FITC-labelled proteins and HiLyte-Fluor-488-labelled amyloid β in free or platelet-bound form were assayed by measuring the fluorescence of their solutions or suspensions of 300 µl PBS in Nunc Polysorb BREAKAPART microplates using a FLx800 fluorescence reader (BioTek Instruments, Inc.) with the excitation wavelength of 485 nm and emission wavelength 528 nm (485/528 nm). To confirm the identity of plasma triplets and platelet-bound triplets, attachment of FITC-labelled anti-Gal and triplets to denuded platelets was studied. To prepare de novo plasma triplet samples 600 ng anti-Gal in 200 µl PBS was treated for 2 h at 4˚C with 25 mM anti-Gal specific sugar MαG or the non-specific sugar MαM and added to a pre-incubated (2 h at 4˚C) mixture of AOP1, AOP2 and FITC-labeled albumin (200 ng each in 200 µl PBS) and incubated again for 2 h at 4˚C. Denuded or native platelet suspensions (7.5x107 cells in 300 µl PBS) were mixed with either of the following: i) Glycoprotein-free anti-Gal-FITC (600 ng in 400 µl PBS) pre-incubated for 2 h at 4˚C with 25 mM MαG (specific) or MαM (non-specific) (1); or ii) de novo plasma triplets as aforementioned (400 µl). The mixture was incubated for 2 h at 4˚C and centrifuged at 4,500 x g for 15 min at 4˚C to remove the supernatant. Pellet was washed twice with PBS and re-suspended in 320 µl PBS. Cell-bound fluorescence was measured using a 300 µl suspension at 485/528 nm.

To characterize the cell surface molecule recognized by triplets for anchoring on platelets, denuded platelets (6.3x107 cells in 250 µl PBS) were incubated with 50 ng jacalin or heat-inactivated (95˚C for 2 min) jacalin for 1 h at 4˚C before the supernatant was removed by centrifugation at 4,500 x g for 15 min at 4˚C. Platelets in the pellet were washed twice with PBS and incubated at 25˚C for 3 h in 400 µl PBS containing either 600 ng glycoprotein-free anti-Gal-FITC or 400 µl de novo triplet reconstituted from components of platelet-derived samples, with FITC-labelled albumin. After washing three times in PBS by centrifugation at 4,500 x g at 25˚C for 15 min each, the pellet was re-suspended in 320 µl PBS before cell-bound fluorescence was measured at 485/528 nm.

To measure amyloid β binding to platelets, denuded or native platelets in 320 µl PBS (8x106 cells) were incubated for 3 h with 75 ng HiLyte Fluor-488-labelled amyloid β at 25˚C. Following centrifugation at 4,500 x g for 15 min at 25˚C fluorescence in the supernatant was measured at 485/528 nm in a 300 µl aliquot. The pellet was washed twice with PBS and incubated for 1 h at 25˚C with a mixture of anti-Gal- and ABG-specific sugars MαG and cellobiose (15 mM each) in 350 µl PBS before the triplet-bound amyloid β released from specific sugars was measured using 300 µl of supernatant at 485/528 nm.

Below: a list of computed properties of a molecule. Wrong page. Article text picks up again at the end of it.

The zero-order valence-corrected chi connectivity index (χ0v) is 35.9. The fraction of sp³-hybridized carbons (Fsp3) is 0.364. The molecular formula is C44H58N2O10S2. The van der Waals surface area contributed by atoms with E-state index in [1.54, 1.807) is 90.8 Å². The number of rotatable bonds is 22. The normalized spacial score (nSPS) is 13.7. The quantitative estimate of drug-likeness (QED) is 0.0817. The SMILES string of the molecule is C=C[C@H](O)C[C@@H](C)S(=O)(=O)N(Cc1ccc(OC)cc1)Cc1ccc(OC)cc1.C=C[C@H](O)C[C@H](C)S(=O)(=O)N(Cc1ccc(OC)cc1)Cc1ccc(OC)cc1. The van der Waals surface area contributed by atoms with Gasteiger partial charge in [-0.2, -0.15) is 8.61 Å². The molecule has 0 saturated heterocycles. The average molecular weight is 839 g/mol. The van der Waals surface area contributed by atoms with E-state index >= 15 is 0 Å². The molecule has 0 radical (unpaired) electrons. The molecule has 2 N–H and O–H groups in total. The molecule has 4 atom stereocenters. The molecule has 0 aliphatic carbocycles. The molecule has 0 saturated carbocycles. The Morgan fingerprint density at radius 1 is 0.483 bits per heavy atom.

Density gradient ultracentrifugation (DGUC)

Plasma made cell-free by centrifugation at 5,000 x g for 30 min at 4˚C, AOP1-FITC or AOP2-FITC was incubated with or without sugar molecules for 2 h at 4˚C before the density was increased to 1.24 g/cm3 by adding solid KBr. The resulting solution (1.1 ml in 1.3 ml tubes) was centrifuged in a Himac CS 150 GXII microcentrifuge (Hitachi, Ltd.) at 535,000 x g for 4 h at 4˚C. The middle (400 µl) and bottom (300 µl) layers were separately saved and used for fluorescence assay.

Statistical analysis

Data are presented as the mean ± SD unless otherwise specified. Statistical significance as judged from two-tailed P-values, following analysis of the results using Microsoft Excel 2010 (Microsoft Corporation) and GraphPad Prism 5 (GraphPad Software, Inc.), was determined by using unpaired student's t-test except for Figs. 2, 4 and 7. For Fig. 2, one-way ANOVA followed by Dunnett's test and for Fig. 4, one way ANOVA followed by Tukey's post hoc test were employed. For Fig. 7, the data was analyzed using two-way ANOVA followed by Sidak's post hoc tests, by using native/denuded triplets as one factor and ADP/Jn as the second factor. P<0.05 was considered to indicate a statistically significant difference.


Albumin and either of the two O-glycosylated proteins are attached through anti-Gal or ABG to platelets